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were even practicable, would be contrary to the constitution of God, who undoubtedly intended that our own happiness as individuals, should be the main object of our concern, in subordination to his glory, which in the reason of things, is the first and highest good. To secure the goods of this world, so far as is necessary to our own private happiness, or to enable us to fill up our places in society with ease and dignity—to secure peace of mind, and to aim constantly at obtaining the favor of God; and the final happiness that our nature is capable of, can never cease to be obligatory on every individual of the species. Next to himself, it is also his indispensible duty, to pay the greatest attention to those who are nearest to him by the connections of nature, or committed to his care by the particular disposal of providence. But his affections and conduct in all these circumstances, are to be managed in such a manner, as not to exclude an active and generous concern for others of mankind. Not only to avoid with a studious carefulness all occasions of doing them an injury, but to make it his study, in consistency with the more immediate obligations already mentioned, to promote their welfare. And in exercising this benevolent disposition, the characters of men are not to be regarded, but their necessities. Not those only whose good qualities entitle them to our particular esteem; or whose friendship for us claims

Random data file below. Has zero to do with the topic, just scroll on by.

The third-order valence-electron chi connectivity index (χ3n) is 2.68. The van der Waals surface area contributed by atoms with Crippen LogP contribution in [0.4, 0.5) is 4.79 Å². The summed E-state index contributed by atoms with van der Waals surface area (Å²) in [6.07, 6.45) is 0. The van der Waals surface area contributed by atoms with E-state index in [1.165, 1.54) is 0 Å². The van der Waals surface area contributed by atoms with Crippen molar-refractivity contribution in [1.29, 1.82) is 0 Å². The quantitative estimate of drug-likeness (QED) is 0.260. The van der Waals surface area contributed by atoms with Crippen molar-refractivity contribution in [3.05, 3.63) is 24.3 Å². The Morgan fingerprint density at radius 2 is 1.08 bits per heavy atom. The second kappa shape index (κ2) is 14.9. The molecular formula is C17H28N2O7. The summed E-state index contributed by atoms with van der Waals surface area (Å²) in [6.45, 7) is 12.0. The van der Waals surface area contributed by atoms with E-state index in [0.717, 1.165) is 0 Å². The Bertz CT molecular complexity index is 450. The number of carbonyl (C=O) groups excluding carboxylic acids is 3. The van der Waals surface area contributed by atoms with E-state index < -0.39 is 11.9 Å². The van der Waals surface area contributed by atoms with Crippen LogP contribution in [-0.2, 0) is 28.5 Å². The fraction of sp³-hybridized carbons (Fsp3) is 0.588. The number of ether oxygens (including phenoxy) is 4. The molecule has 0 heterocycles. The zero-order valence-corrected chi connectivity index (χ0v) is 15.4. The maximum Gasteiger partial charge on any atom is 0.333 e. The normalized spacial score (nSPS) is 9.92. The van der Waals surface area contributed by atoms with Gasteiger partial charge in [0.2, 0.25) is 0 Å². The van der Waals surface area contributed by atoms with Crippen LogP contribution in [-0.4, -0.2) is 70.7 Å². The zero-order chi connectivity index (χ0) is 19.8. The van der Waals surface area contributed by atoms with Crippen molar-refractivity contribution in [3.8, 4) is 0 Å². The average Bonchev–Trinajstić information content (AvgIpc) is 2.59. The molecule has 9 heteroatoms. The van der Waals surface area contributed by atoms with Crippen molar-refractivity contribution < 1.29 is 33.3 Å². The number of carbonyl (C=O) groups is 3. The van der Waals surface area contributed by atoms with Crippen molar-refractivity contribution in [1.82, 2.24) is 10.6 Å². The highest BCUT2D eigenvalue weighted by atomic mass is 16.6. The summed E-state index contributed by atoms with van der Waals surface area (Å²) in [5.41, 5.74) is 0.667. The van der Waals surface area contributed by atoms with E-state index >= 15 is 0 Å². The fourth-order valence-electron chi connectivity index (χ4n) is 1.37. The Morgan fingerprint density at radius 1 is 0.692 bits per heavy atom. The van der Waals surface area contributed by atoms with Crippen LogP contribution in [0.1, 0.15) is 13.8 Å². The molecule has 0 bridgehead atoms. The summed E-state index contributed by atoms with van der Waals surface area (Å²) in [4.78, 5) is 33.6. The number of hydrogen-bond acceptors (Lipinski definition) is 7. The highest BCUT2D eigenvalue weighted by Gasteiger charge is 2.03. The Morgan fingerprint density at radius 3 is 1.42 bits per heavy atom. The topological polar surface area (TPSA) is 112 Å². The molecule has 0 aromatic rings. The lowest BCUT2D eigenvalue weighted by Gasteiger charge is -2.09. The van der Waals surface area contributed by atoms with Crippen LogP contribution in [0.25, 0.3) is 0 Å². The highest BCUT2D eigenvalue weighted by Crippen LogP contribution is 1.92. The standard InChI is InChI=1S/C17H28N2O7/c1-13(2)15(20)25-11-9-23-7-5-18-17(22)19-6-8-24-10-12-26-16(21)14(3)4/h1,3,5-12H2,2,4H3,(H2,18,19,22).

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all the good offices we can render them; but those also, who possess nothing to excite our respect, or engage our affc ciion: and even those whom we expect to receive our kindness, not only without gratitude, but with a heart malevolent enough to repay our good offices with unmerited wrongs.

It was a great and pernicious mistake of the Jews to suppose, that because they were the only people in the world that maintained the worship of the true God, they were free from all obligation to exercise any good offices to persons of ano. ther nation. And something of the same narrowness and partiality of mind hath shewn itself in every age and place of the Christian Church. ' A zealous attachment to a party and a name has too often been supposed à sufficient reason for shutting up the bowels of compassion from those of different religious opinions. ;